message 35: by Tejas Janet (new)

Tejas Janet (tejasjanet) | 3513 comments I do preview books at times when I'm wondering if the book is a good fit for me. Usually will read at least the first chapter and maybe up to three or four chapters before I might decide it's not for me.

I've read and liked Smells Like Dog, The Goldfinch, Kafka on the Shore.

Son of the Shadows, Stranger in the Woods, and The Paying Guests interested me based on their first lines.

Fireman and Winter People sounded scary. Not for me is my reaction.

The Maias I'm insure about. Meh.


message 36: by Annerlee (new)

Annerlee | 2713 comments Lilisa wrote: "Annerlee - you made me laugh my head off! Well, since you've already invested a lot of time on the book with your musings, I think you ought to check it out...:-) yes, it was written in Portuguese and translated..."

Happy to keep you amused Lilisa... ; )

I've never consciously considered the thought process before - it's an interesting exercise. If I'm browsing in my local library, this is the way I choose books. It's good to have Goodreads friends' suggestions, otherwise I'd miss out on so much.

And being extremely obtuse, I've added The Maias Os Maias to my TBR list.


message 37: by Lisa (new)

Lisa (lisathebooklover) | 9244 comments I started The Proof of Love The Proof of Love by Catherine Hall by Catherine Hall
"The sun was almost at its peak when Dorothy Wilkinson noticed the black speck moving down the mountain. It was nearly noon and she was hungry for her lunch".


message 38: by KimeyDiann (new)

KimeyDiann | 2174 comments jaxnsmom wrote: "I can see my opinion being affected by knowing the author, so those make it hard. I would be inclined to read Robin Hobbs automatically and I know Jacky Faber will be adventurous.

So, here are the..."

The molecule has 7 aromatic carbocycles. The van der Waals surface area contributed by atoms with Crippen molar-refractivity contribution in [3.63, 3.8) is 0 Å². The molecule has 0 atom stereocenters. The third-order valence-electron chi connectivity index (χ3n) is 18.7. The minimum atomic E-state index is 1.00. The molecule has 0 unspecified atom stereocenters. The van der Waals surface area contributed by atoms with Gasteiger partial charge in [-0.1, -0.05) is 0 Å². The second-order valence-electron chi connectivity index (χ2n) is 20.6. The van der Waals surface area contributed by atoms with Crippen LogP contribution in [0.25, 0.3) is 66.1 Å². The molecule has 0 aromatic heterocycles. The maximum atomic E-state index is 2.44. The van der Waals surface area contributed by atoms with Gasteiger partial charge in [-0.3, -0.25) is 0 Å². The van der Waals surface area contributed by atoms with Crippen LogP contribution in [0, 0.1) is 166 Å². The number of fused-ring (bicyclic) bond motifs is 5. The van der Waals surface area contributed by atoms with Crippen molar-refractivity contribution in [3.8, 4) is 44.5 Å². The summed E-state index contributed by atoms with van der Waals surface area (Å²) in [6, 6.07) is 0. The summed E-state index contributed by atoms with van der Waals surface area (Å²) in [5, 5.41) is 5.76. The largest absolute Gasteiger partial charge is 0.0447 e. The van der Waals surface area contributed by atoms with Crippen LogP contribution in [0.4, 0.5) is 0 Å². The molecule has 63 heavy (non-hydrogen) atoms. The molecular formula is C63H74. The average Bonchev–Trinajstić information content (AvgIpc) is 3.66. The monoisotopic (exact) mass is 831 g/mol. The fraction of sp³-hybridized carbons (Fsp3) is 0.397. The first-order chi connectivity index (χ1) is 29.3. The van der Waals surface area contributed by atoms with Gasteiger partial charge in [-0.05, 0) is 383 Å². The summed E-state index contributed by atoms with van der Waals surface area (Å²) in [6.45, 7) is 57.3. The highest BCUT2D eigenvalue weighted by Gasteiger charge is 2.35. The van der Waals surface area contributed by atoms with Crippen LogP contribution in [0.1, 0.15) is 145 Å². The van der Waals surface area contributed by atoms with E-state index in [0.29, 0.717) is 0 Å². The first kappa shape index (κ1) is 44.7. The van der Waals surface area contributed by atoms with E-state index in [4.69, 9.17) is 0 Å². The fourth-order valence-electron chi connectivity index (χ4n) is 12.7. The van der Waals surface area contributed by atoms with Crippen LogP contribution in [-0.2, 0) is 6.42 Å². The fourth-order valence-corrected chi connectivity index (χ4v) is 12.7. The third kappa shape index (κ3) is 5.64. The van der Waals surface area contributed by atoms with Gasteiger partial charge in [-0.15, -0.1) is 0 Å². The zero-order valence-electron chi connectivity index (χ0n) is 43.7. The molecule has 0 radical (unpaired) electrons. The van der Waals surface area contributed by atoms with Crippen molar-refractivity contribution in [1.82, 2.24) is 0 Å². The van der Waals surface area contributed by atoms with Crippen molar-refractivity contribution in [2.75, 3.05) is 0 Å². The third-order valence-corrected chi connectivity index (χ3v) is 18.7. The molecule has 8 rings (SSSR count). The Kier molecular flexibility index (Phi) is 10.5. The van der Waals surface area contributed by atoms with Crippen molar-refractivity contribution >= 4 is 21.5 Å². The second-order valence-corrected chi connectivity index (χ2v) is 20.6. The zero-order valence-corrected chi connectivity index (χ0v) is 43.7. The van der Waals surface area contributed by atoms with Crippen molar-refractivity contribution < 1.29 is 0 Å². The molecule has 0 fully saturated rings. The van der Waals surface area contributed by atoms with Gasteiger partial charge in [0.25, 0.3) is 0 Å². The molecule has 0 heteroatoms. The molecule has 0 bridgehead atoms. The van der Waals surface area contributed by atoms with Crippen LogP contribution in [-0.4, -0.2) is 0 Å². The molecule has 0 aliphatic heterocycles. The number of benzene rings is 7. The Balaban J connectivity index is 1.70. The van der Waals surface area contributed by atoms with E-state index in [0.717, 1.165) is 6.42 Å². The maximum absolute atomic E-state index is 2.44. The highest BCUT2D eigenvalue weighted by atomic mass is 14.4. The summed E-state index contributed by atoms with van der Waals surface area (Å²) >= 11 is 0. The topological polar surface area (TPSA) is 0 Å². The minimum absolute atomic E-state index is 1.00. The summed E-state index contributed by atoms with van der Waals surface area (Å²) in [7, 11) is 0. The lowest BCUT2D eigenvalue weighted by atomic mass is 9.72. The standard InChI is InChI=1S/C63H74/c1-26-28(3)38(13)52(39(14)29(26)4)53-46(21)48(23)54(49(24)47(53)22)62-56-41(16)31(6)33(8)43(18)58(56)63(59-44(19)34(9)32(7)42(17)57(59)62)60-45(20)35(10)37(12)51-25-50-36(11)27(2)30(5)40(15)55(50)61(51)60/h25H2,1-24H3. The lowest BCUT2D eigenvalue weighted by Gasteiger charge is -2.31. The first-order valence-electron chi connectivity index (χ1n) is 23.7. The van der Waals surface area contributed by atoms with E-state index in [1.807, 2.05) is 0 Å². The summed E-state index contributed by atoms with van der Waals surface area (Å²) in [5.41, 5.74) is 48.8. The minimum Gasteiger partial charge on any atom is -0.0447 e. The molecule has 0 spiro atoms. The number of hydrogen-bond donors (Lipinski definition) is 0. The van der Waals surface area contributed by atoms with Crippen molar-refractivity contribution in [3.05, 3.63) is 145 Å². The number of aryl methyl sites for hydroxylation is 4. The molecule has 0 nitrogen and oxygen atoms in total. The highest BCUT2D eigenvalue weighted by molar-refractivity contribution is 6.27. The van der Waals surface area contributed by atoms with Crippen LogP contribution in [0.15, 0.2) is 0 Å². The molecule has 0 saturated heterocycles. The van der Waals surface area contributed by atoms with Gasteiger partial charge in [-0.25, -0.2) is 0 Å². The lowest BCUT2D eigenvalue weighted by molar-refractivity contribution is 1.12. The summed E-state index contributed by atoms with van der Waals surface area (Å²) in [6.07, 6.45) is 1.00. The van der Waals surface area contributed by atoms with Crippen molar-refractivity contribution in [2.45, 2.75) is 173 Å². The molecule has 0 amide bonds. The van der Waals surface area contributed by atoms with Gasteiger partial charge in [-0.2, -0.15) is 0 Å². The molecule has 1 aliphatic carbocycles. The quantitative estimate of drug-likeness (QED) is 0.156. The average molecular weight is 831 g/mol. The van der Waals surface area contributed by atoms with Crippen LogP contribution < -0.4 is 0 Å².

Book two has piqued my interest! Do tell, what is this book?


message 39: by Annerlee (new)

Annerlee | 2713 comments I agree - Book 2 sounds promising,,


message 40: by Janice, Moderator (new)

Janice (jamasc) | 51081 comments Ahhh - j'mom ever the tease. Aren't we to link to title and cover?

There's nothing evil about The Fireman, nor is it scary. It has its moments of tension, but I wouldn't classify it as horror. It fits more in the sci-fi genre.

The Winter People is more horror.


message 41: by Sarah (new)

Sarah | 18213 comments Janice wrote: "Ahhh - j'mom ever the tease. Aren't we to link to title and cover? "

I didn't even noticed the lack of book names/links until Kimey asked what it was called. lol.


message 42: by Sandra, Moderator (new)

Sandra (sanlema) | 9623 comments Many good first lines! I specially got caught for the Assassin's Apprentice.


message 43: by Lilisa (new)

Lilisa | 2489 comments Annerlee wrote: "Lilisa wrote:
Oh my, Annerlee that's above and beyond! if you do end up reading it you'll have to share your reactions in this threads:-)



message 44: by Lisa (new)

Lisa (lisathebooklover) | 9244 comments I started Child of the Prophecy Child of the Prophecy (Sevenwaters, #3) by Juliet Marillier by Juliet Marillier